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Pre Colonial Rules in the Philippines

The Philippines` pre-colonial period was filled with indigenous peoples engaged in healthy trade with different cultures and economies in the region and foreign traders. After paying for repairs in the 1950s, Japanese companies and investors quickly returned to the islands. Today, Japan is a strategic economic and political partner of the Philippine government. However, as after Spanish and American colonialism, Filipinos are still struggling to define a national identity after such widespread trauma. Other challenges facing the Philippine State today are the settlement of a territorial dispute over areas of the South China Sea with the People`s Republic of China; allow the return of the U.S. military to the islands; mediating lasting peace with the historically Muslim-dominated south; address the growing number of Filipinos working abroad and the resulting social and economic consequences of this migration; and poverty reduction. These realities, juxtaposed with the Philippine Department of Tourism`s slogan “It`s more fun in the Philippines,” suggest that understanding the Republic of the Philippines today means studying the historical roots of power and influences that emerged from the imposition of colonial structures. Today, the Babaylans are leading resistance movements against imperialist interests in their resource-rich country. Lumad communities in Mindanao such as the Matigsalom take great care to appoint a Babaylan who can competently guide their community through crises and difficulties. The parishioners counted on Babaylan`s leadership, which would ensure both peace and active resistance in times of political contention.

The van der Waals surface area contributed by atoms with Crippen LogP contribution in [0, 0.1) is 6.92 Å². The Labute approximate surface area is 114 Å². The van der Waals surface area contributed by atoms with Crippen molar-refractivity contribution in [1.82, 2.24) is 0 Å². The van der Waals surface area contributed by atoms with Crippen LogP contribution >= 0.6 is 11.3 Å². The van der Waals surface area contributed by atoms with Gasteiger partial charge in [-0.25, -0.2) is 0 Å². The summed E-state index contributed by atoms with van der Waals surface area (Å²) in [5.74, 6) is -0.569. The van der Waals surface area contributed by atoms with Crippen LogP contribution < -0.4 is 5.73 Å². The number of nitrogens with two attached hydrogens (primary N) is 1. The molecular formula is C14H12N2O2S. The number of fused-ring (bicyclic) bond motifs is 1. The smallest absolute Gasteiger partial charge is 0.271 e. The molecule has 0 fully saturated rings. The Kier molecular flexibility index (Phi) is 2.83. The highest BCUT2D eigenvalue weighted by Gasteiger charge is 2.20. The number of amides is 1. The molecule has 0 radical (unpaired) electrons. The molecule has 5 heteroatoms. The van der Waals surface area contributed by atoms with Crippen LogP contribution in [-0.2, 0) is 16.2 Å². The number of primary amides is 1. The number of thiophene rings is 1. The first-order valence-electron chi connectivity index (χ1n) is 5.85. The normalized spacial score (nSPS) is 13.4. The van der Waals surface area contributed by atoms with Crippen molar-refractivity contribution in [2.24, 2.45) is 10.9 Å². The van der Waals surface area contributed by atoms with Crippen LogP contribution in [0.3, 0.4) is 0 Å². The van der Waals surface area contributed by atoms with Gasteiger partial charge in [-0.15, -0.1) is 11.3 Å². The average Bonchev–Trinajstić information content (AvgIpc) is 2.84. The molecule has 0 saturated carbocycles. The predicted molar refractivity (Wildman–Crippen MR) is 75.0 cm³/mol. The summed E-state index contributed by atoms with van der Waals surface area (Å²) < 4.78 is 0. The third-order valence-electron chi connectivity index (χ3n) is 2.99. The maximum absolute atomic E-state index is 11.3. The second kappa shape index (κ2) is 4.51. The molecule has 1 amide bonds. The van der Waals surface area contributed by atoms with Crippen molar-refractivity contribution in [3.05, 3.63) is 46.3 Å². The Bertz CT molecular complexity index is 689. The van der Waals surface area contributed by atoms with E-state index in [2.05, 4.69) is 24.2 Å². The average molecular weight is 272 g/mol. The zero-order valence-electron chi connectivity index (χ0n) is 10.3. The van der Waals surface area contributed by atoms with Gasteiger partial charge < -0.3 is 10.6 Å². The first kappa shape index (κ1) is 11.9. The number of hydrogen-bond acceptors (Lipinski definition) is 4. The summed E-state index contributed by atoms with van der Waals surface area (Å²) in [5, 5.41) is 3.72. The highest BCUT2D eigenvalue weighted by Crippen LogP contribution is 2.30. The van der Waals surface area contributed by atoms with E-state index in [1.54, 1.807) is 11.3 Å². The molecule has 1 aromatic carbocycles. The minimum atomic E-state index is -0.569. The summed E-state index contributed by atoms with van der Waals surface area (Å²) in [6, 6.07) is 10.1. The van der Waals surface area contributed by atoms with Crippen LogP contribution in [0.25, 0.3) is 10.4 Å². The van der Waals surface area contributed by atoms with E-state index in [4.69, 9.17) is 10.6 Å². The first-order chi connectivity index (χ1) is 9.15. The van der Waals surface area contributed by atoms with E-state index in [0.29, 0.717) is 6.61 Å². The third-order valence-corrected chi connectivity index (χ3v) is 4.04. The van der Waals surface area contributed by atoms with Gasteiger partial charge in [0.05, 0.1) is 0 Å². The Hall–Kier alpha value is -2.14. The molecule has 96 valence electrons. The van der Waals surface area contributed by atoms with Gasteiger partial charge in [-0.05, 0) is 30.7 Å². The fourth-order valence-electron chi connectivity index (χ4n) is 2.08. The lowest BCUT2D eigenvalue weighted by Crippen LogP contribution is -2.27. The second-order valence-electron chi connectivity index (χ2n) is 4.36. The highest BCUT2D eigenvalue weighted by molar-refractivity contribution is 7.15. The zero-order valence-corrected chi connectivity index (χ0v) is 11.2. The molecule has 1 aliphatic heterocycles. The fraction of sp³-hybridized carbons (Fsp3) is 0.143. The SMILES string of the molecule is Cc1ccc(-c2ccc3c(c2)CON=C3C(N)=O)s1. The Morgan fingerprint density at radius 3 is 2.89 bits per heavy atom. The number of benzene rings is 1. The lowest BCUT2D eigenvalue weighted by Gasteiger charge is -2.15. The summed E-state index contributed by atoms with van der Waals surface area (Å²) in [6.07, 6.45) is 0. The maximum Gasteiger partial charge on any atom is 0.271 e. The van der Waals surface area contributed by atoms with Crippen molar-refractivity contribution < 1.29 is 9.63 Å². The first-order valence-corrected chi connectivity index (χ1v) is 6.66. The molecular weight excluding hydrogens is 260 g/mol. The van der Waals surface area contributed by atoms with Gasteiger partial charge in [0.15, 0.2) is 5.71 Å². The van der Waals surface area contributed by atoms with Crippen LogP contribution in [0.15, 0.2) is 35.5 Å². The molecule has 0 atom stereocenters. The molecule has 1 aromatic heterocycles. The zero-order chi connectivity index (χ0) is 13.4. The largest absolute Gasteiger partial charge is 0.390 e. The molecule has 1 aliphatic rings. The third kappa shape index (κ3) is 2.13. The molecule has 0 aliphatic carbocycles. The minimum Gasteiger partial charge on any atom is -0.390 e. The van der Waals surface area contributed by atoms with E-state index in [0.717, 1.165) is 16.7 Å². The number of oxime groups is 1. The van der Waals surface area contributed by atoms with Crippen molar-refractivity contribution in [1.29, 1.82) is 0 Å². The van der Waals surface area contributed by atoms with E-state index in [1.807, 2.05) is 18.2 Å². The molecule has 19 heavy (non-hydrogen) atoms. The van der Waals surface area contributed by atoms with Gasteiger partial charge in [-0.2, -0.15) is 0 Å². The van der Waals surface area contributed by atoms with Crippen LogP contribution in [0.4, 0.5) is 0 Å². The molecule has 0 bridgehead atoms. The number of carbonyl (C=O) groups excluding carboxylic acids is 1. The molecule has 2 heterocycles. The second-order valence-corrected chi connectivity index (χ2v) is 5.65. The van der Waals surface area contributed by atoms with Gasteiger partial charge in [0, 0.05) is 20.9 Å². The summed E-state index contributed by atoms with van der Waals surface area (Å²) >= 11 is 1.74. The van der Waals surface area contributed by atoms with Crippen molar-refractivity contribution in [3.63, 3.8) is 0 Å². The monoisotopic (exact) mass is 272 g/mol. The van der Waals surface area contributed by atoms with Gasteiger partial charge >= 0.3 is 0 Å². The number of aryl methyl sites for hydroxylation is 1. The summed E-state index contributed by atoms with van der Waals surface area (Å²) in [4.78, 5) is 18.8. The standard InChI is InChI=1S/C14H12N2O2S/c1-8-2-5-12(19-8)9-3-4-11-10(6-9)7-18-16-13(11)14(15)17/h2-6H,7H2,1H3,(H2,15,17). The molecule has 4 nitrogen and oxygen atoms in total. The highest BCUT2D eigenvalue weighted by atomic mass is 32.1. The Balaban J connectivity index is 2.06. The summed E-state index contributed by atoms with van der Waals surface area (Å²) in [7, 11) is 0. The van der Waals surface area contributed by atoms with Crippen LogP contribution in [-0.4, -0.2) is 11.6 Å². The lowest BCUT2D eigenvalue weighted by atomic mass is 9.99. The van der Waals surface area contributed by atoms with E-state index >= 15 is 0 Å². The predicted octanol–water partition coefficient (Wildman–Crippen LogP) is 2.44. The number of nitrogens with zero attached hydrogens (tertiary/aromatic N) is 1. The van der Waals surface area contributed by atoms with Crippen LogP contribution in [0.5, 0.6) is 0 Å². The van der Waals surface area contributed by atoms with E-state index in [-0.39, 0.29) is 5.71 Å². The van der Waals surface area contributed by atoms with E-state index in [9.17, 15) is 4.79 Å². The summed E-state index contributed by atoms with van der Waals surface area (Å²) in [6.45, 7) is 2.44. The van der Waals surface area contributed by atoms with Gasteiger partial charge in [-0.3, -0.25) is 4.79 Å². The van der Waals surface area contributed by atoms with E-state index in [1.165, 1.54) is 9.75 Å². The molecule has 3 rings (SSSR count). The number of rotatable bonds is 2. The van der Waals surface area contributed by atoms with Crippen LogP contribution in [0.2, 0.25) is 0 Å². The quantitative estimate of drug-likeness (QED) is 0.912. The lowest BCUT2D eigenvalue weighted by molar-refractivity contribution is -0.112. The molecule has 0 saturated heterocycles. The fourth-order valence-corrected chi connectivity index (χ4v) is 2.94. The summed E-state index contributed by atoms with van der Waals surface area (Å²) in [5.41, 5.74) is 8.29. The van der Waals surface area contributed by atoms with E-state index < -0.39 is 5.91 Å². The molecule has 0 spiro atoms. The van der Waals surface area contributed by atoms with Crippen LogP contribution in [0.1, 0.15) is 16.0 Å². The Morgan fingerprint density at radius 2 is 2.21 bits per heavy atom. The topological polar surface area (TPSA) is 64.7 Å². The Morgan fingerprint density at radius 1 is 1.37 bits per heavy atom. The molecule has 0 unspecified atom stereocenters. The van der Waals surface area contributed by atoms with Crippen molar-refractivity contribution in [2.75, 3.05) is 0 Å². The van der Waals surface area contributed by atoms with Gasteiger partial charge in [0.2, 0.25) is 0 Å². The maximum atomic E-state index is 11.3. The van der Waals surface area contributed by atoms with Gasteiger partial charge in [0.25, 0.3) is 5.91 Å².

In some Lumad communities, the Babaylan even rely on Babaylan women to prove that they are physically capable of carrying weapons to defend their lands. I often feel betrayed by reductive stereotypes that Filipino women are gentle and mahhinin. This is completely hypocritical, especially when the reality is that we are surrounded by hundreds of concrete examples of courageous and brilliant Filipino women. And now that I have learned about the Babaylans and their unwavering opposition to colonialism and imperialism, I am touched by the silent understanding that we, powerful and tenacious Filipino leaders, have always existed. Read more about Babaylan Women here. Today, Rizal`s immortality extends to national hero status, with numerous awards, national monuments, parks, clubs, films, poems and books dedicated to his memory. Rizal`s writings spread on the Internet. His works, once considered by some to be inflammatory propaganda, are now available for free download.7 Fans who refer to Rizal as their hero on social media and post facts about his background and achievements or quotes from his texts.8 The power of Rizal`s stories goes beyond the handwritten paper documents 125 years ago. He is remembered as a Filipino who wrote for his people, an Indigenous son who used storytelling tools to uncover the truth about life under colonial rule. Explorers for Spain were not the first to encounter the islands.